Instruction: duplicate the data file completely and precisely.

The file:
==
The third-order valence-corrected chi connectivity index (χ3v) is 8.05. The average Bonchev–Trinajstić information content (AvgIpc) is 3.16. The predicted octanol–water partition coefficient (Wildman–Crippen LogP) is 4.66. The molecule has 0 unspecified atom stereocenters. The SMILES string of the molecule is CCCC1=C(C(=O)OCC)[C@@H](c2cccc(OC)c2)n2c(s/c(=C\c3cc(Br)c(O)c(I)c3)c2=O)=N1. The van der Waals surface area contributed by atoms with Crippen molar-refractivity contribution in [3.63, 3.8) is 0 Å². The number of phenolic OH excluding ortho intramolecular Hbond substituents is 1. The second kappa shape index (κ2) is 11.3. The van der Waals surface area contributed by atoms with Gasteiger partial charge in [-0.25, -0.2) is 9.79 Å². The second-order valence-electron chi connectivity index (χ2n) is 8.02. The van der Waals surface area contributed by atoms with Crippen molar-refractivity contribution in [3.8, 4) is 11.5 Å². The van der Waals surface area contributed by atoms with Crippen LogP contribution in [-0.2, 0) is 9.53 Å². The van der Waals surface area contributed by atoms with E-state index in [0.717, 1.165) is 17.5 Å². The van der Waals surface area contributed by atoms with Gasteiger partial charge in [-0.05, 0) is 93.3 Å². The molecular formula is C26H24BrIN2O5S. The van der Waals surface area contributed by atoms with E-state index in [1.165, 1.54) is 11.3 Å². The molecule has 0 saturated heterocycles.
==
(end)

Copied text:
The third-order valence-corrected chi connectivity index (χ3v) is 8.05. The average Bonchev–Trinajstić information content (AvgIpc) is 3.16. The predicted octanol–water partition coefficient (Wildman–Crippen LogP) is 4.66. The molecule has 0 unspecified atom stereocenters. The SMILES string of the molecule is CCCC1=C(C(=O)OCC)[C@@H](c2cccc(OC)c2)n2c(s/c(=C\c3cc(Br)c(O)c(I)c3)c2=O)=N1. The van der Waals surface area contributed by atoms with Crippen molar-refractivity contribution in [3.63, 3.8) is 0 Å². The number of phenolic OH excluding ortho intramolecular Hbond substituents is 1. The second kappa shape index (κ2) is 11.3. The van der Waals surface area contributed by atoms with Gasteiger partial charge in [-0.25, -0.2) is 9.79 Å². The second-order valence-electron chi connectivity index (χ2n) is 8.02. The van der Waals surface area contributed by atoms with Crippen molar-refractivity contribution in [3.8, 4) is 11.5 Å². The van der Waals surface area contributed by atoms with Crippen LogP contribution in [-0.2, 0) is 9.53 Å². The van der Waals surface area contributed by atoms with E-state index in [0.717, 1.165) is 17.5 Å². The van der Waals surface area contributed by atoms with Gasteiger partial charge in [-0.05, 0) is 93.3 Å². The molecular formula is C26H24BrIN2O5S. The van der Waals surface area contributed by atoms with E-state index in [1.165, 1.54) is 11.3 Å². The molecule has 0 saturated heterocycles.